9Wants to Know first reported Wednesday night that Denver Police and the IRS shut down what has been called the largest and most exclusive escort service in Denver when they served a search warrant and seized the agency's business records last month.
Keep checking 9NEWS.com throughout the day for updates and watch for more details on 9NEWS at 4, 5, 6 and 10 p.m.
The Jan. 25 raid has raised questions about the elite list of clients whose names and phone numbers were included in the records seized by police and federal officials.
Denver Players, which is also called Denver Sugar, catered to high-end clients across the state, according to employees of the agency who talked with 9Wants to Know. The club is located near 17th Avenue and Fillmore Street.
Escorts told 9NEWS their clients were lawyers, doctors, professional athletes, politicians and judges.
Sources say more than two dozen women worked for the escort agency, but so far none of the escorts have been charged.
One former employee of Denver Players told 9NEWS the client list was in the hundreds.
Escorts charged hundreds of dollars
The escort said she charged $250 for 30 minutes and $300 for an hour. In-call services, where the customers travel to the escort, cost $300 an hour, while out-call, where the escort would meet the customer in a hotel room, cost $350 an hour.
The escorts gave a cut of what they earned - typically 25 to 30 percent, sources said - to business owner Brenda Stewart of Denver, known to her employees as "Carter."
Stewart would pay the women for their cut through her "media consulting" business called Phoenix Media LLC, escorts said.
Both the Denver Police Department and the IRS declined to talk about the case with 9NEWS.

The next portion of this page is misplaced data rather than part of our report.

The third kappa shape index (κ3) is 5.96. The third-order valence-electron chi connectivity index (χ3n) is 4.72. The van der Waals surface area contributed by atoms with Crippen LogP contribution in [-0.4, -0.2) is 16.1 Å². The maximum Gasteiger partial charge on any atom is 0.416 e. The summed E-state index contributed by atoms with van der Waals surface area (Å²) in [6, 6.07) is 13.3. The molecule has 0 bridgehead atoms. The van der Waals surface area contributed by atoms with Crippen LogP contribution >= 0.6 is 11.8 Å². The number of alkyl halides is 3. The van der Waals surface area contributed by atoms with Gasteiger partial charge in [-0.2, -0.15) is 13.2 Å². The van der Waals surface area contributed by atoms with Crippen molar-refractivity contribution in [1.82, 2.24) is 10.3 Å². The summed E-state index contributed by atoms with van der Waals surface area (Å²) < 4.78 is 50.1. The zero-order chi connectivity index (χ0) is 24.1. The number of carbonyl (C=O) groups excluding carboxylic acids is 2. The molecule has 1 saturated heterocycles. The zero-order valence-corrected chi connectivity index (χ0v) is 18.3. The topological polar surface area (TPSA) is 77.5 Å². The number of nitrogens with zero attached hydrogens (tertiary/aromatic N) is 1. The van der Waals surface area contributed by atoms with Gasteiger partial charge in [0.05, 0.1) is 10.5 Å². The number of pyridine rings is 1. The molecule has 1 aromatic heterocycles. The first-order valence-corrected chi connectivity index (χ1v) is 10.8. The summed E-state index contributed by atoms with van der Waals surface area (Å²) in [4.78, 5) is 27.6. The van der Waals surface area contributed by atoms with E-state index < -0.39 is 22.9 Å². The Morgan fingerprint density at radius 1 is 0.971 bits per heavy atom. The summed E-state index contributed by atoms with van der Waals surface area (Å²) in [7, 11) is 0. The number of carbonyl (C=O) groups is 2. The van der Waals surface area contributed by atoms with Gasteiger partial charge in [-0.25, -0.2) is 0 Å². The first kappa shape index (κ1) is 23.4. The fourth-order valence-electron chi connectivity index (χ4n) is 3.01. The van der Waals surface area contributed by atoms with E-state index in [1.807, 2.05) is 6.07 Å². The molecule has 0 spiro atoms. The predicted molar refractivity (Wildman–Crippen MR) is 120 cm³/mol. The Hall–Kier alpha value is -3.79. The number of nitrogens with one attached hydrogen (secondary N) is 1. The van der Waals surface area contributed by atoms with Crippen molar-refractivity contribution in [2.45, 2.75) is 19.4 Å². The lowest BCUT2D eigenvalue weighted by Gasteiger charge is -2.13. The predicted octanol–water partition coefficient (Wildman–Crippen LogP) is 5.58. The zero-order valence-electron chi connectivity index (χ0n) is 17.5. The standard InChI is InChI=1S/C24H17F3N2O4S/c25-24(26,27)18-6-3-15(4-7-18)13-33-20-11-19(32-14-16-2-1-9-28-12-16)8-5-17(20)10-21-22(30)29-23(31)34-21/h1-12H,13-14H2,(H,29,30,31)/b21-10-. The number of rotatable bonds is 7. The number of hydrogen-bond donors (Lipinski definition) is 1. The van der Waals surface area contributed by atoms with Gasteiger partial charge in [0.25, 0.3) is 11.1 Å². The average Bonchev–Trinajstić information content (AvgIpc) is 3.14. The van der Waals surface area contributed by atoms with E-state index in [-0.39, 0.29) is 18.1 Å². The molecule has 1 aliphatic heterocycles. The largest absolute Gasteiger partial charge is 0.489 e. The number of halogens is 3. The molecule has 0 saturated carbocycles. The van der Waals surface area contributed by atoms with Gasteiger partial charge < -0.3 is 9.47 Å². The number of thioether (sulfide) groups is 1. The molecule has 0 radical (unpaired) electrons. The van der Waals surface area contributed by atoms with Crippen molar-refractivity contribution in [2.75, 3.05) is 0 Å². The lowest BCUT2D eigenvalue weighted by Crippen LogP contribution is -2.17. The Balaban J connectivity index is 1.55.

"No one in the IRS can discuss any investigation of any taxpayer due to disclosure laws," said spokeswoman Jean Carl.
Contacted at her home on Monaco Parkway in Denver, Stewart declined to talk on camera and referred questions to her attorney.
Escort sources tell 9NEWS that police seized business records, credit card receipts, computers and other documents from Stewart's home and business.
Stewart kept detailed records of her clients' information, including their names, phone numbers and e-mail addresses, according to sources.
Several sources told 9NEWS they think it's unfair if law enforcement pursues charges against the escorts, but not the clients.
"I think it's important, if they are serious about the problem of escort agencies, that they need to fully prosecute the patrons as well as the escorts," one source told 9NEWS. "If they are going to bust escorts, they should bust everyone."
Escorts told 9Wants to Know they've been interviewed by police and some have identified their clients by name.
Even so, 9NEWS legal analyst Scott Robinson says the so-called "johns" may not be charged and the public may never learn their identity.
"Traditionally, police departments are very reluctant to release the names of the clients," Robinson said. "There are good reasons, right reasons to not release the names of clients of prostitutes - maybe they haven't committed a crime."
"The wrong reason," he said, "is to hide the identity of the guilty because they're a prominent member of society."
If police charge the escorts, Robinson said, they should also charge their customers.
"Ultimately, if a crime is proven to have occurred, both the prostitute and the client should be held accountable publicly, "Robinson said. "Their name should not be held secret in a society that has open and public justice."
Investigation has chilling effect
The investigation has scared several escorts enough that they have taken their ads off Internet message boards, according to sources.
"I have never seen everyone so freaked out. This is having a major impact on the community, the women are not working," one source in the escort industry told 9Wants to Know.
The source said some escorts are only working with clients they know well, while other escorts are opting for other jobs.
Investigation still ongoing
Escort sources tell 9NEWS Denver Players has been in business at least five years.
The U.S. Attorney's office is working with the IRS to see what, if any, charges should be filed, according to Exec. Assistant United States Attorney David Gaouette.
The search warrant is expected to be unsealed within the next few days, according to Gaouette, who declined to elaborate on the case.
"It is an ongoing criminal investigation and I will not comment on it," said U.S. Attorney Troy Eid. "It's a substantial investigation and there's lots of investigating still to do."
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